Last night, Rich Sommer (a.k.a. Mad Men’s Harry Crane) made his Broadway debut in Harvey, a comedy about a man (Jim Parsons) whose BFF is an imaginary six-foot-tall rabbit. (Sommer plays a sanitarium orderly.) We caught up with the actor at the Roundabout Theatre Company’s Studio 54 and talked invisible friends, Lane’s suicide, and why we probably won’t see Harry’s ass any time soon.
Did you have any imaginary friends growing up?
I’m almost ashamed to say I didn’t. I think I was too boring! Let me go back to my childhood now and get one. My daughter has lots of imaginary friends, so I like to foster those. She has a doll Becca, whose birthday is almost every day, and while she is a technically a physical object, she has personified her to a degree that I would classify her as an imaginary friend. She gets very frustrated with me when I don’t take Becca seriously.
You would probably be one of the few people in the cast who can see the connection between the play Harvey and Donnie Darko.
Sure. Sure. There is a bunny in both, certainly. Although the bunny in Donnie Darko is a little more terrifying. I don’t know if anyone could argue that Donnie Darko doesn’t have at least some tertiary relationship with Harvey. But even though I had seen Harvey a number of times before I had seen Donnie Darko, I hadn’t fully made the connection between the imaginary bunnies when I had seen Donnie Darko for the first time. I probably should have. Maybe I should go watch Donnie Darko tonight! [Laughs.]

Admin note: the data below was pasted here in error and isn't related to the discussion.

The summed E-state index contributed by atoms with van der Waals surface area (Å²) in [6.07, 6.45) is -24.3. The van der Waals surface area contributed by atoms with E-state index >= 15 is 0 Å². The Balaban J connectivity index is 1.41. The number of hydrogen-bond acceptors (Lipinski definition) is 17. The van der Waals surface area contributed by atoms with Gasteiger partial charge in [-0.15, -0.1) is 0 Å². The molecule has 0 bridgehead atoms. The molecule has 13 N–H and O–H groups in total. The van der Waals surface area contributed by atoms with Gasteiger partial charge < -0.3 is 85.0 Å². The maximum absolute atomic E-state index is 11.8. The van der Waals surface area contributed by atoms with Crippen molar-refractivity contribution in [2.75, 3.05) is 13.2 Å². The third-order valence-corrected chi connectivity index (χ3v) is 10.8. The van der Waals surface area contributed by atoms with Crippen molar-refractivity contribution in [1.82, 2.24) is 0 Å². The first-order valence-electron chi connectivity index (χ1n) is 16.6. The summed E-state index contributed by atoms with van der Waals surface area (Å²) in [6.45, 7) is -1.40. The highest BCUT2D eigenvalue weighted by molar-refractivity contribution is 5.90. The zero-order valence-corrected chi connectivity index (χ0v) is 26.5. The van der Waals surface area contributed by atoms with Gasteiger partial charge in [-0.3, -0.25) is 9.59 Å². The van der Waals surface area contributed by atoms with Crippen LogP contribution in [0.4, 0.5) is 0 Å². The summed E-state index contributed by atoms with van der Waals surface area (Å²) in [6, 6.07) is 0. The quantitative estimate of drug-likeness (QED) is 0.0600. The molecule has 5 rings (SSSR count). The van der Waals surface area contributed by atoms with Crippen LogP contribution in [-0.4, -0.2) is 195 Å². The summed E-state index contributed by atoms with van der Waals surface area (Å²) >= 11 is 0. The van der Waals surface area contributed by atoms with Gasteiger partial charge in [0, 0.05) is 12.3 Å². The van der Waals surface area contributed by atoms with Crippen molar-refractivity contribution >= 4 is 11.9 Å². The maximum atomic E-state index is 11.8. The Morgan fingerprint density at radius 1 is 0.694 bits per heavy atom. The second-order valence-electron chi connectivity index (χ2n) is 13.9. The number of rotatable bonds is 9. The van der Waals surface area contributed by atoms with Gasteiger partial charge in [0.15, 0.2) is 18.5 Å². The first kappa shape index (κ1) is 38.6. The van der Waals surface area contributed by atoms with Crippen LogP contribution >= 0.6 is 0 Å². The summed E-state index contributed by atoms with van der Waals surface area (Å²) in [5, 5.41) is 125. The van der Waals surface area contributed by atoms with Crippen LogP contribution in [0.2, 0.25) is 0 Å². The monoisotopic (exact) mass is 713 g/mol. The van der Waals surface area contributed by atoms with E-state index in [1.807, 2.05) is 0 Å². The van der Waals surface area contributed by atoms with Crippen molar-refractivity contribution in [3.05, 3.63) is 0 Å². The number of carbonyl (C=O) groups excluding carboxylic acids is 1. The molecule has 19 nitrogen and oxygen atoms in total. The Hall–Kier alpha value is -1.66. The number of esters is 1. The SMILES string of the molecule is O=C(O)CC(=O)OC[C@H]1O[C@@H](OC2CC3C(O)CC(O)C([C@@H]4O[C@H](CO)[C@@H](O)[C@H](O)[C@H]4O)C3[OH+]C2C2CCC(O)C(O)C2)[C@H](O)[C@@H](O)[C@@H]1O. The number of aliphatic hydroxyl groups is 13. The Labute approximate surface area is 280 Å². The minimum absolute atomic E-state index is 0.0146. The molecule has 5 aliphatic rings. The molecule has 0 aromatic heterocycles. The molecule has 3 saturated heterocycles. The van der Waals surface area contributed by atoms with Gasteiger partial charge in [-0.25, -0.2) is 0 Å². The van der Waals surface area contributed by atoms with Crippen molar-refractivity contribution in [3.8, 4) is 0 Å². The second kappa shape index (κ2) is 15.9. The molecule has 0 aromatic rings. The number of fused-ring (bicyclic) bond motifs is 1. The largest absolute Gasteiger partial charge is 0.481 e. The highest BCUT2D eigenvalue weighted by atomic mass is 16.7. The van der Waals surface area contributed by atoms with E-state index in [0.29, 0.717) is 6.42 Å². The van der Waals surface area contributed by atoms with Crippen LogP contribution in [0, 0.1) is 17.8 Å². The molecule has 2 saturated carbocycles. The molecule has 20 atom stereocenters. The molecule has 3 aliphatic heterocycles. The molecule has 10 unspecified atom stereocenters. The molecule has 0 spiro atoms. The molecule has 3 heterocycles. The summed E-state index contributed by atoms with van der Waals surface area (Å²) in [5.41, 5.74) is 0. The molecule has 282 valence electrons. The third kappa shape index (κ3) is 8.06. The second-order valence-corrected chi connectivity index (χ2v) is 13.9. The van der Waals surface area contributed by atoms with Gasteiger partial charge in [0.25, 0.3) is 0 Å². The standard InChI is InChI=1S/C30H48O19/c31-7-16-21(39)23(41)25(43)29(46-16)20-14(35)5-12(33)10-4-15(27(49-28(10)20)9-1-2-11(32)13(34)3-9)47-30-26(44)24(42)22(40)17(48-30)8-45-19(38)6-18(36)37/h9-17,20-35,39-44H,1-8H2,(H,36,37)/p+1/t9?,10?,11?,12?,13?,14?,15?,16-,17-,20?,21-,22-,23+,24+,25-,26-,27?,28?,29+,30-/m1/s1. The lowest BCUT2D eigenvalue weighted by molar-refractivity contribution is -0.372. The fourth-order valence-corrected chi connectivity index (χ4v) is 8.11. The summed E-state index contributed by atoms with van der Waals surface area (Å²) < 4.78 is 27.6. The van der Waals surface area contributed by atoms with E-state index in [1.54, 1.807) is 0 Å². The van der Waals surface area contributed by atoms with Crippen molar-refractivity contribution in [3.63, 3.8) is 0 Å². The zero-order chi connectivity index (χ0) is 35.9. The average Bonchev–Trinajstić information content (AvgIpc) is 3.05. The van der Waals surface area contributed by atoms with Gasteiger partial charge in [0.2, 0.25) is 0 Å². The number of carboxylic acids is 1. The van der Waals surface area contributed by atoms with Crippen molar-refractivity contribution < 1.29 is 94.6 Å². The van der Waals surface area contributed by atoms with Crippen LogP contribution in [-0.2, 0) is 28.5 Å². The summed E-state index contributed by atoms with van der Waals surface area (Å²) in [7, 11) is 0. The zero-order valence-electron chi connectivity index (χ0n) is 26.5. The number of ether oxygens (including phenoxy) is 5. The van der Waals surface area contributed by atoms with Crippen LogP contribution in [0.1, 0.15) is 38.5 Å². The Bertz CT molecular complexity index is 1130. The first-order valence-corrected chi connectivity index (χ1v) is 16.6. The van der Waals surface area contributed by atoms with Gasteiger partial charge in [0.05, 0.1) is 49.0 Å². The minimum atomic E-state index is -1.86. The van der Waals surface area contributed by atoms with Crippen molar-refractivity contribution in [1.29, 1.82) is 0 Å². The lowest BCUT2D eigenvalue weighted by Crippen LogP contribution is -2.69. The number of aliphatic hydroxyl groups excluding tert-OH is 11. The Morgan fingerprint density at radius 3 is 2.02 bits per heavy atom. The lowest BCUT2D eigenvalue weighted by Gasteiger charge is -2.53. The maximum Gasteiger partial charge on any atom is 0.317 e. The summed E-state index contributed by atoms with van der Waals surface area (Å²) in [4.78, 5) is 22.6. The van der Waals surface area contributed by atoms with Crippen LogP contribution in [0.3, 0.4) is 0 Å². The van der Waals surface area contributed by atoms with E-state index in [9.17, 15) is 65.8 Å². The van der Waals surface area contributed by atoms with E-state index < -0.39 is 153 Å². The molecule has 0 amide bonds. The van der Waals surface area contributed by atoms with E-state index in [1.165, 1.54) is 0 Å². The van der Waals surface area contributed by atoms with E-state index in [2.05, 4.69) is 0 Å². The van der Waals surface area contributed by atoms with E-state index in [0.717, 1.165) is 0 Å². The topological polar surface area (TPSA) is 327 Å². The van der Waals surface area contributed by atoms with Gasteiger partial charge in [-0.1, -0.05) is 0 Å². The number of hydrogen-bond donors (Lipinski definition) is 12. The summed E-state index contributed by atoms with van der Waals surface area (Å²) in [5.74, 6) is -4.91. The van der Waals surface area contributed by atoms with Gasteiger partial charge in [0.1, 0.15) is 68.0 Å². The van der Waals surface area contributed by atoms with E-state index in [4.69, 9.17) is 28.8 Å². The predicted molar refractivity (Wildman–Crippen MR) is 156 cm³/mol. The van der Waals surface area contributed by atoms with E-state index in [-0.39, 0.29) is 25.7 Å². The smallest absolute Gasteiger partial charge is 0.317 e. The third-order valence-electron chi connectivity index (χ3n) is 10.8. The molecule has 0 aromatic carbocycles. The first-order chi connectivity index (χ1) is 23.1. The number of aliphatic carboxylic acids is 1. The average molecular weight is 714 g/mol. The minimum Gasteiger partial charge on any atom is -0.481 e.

Did you see the death coming on Mad Men?
No. The premonition about someone dying seemed to come after the show had premiered, and we were done shooting then. So, for me, I may be a dummy, but I didn’t see any of it coming. They do plant clues, and hindsight is really twenty-twenty on that show. It’s really fascinating for me to go back and see Oh! Don’s sketching a noose! All of these things that were clearly pointing towards this moment, I don’t catch on as quickly.
So you were never in fear it might be you?
Oh, I’m always in fear it might be me! [Laughs.] That has nothing to do with foreshadowing, but I know I’ve pissed off my boss more than once.
I don’t want to remind him of anything that’s happened, because then he might actually kill Harry! No, I live in constant fear that I will be written off that show, but you do what you can do.
But Harry isn’t a character that you’d want to see that happen to — he’s not someone you want to punch, like Pete …
Everyone wants to punch Pete in that last episode! And I hope he doesn’t die. I like working with Vincent.
But neither is Harry so nice that everyone would grieve to the extent they do for Lane … so it’s a smart strategy, being somewhere in the middle of that spectrum.
[Laughs.] Sure. It’s not my strategy. I just say what they write for me. So where does Harry rate on this spectrum?
Just under Pete.
Just under Pete? Oh my God! That’s trouble. If I’m just under Pete, and I know how people feel about Pete, then I’m in trouble. [Laughs.] People want to punch Pete. At least Harry is someone who would learn from a punch. Harry would learn. I don’t think it’s about smarts — I think it’s about self-defense. He wouldn’t want his precious visage shattered by a punch.
What would you like to see happen for Harry in the next season?
What I would like to see? I’d like to see the second floor. I would like Harry to continue to rise at the agency. But everything I can say would pale with what they come up with.
There’s a really great butt shot at the end of the episode …
A butt shot with me would not be as great as a butt shot with John [Slattery]. I think you lucked out on that one. I think you’ve already seen me in my underwear — isn’t that enough? [Laughs.]